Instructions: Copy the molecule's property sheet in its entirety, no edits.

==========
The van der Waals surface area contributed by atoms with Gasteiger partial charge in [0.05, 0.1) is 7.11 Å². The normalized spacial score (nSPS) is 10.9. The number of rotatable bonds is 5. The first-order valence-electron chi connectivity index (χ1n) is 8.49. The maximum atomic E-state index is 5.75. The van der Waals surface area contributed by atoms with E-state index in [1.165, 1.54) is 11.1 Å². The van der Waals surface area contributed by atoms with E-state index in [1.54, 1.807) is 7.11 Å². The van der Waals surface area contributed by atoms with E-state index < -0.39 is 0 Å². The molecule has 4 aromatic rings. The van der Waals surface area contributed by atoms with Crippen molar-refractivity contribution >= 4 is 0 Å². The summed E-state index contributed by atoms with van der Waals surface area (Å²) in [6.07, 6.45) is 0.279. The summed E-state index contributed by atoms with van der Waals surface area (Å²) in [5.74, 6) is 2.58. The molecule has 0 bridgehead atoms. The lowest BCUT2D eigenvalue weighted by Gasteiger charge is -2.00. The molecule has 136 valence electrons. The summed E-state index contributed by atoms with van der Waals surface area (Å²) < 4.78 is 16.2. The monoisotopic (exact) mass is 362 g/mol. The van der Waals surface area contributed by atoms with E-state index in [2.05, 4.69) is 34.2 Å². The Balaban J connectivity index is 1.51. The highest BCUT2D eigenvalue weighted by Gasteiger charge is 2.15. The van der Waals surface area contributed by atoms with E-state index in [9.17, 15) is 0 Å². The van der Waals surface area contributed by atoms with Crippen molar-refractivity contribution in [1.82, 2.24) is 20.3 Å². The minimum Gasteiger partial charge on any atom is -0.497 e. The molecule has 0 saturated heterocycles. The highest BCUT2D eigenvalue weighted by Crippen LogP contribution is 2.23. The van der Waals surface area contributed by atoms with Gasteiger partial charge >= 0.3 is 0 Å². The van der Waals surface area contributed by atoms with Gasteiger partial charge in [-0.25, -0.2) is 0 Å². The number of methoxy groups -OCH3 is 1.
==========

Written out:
The van der Waals surface area contributed by atoms with Gasteiger partial charge in [0.05, 0.1) is 7.11 Å². The normalized spacial score (nSPS) is 10.9. The number of rotatable bonds is 5. The first-order valence-electron chi connectivity index (χ1n) is 8.49. The maximum atomic E-state index is 5.75. The van der Waals surface area contributed by atoms with E-state index in [1.165, 1.54) is 11.1 Å². The van der Waals surface area contributed by atoms with E-state index in [1.54, 1.807) is 7.11 Å². The van der Waals surface area contributed by atoms with E-state index < -0.39 is 0 Å². The molecule has 4 aromatic rings. The van der Waals surface area contributed by atoms with Crippen molar-refractivity contribution >= 4 is 0 Å². The summed E-state index contributed by atoms with van der Waals surface area (Å²) in [6.07, 6.45) is 0.279. The summed E-state index contributed by atoms with van der Waals surface area (Å²) in [5.74, 6) is 2.58. The molecule has 0 bridgehead atoms. The lowest BCUT2D eigenvalue weighted by Gasteiger charge is -2.00. The molecule has 136 valence electrons. The summed E-state index contributed by atoms with van der Waals surface area (Å²) < 4.78 is 16.2. The monoisotopic (exact) mass is 362 g/mol. The van der Waals surface area contributed by atoms with E-state index in [2.05, 4.69) is 34.2 Å². The Balaban J connectivity index is 1.51. The highest BCUT2D eigenvalue weighted by Gasteiger charge is 2.15. The van der Waals surface area contributed by atoms with E-state index in [9.17, 15) is 0 Å². The van der Waals surface area contributed by atoms with Crippen molar-refractivity contribution in [1.82, 2.24) is 20.3 Å². The minimum Gasteiger partial charge on any atom is -0.497 e. The molecule has 0 saturated heterocycles. The highest BCUT2D eigenvalue weighted by Crippen LogP contribution is 2.23. The van der Waals surface area contributed by atoms with Gasteiger partial charge >= 0.3 is 0 Å². The van der Waals surface area contributed by atoms with Gasteiger partial charge in [-0.25, -0.2) is 0 Å². The number of methoxy groups -OCH3 is 1.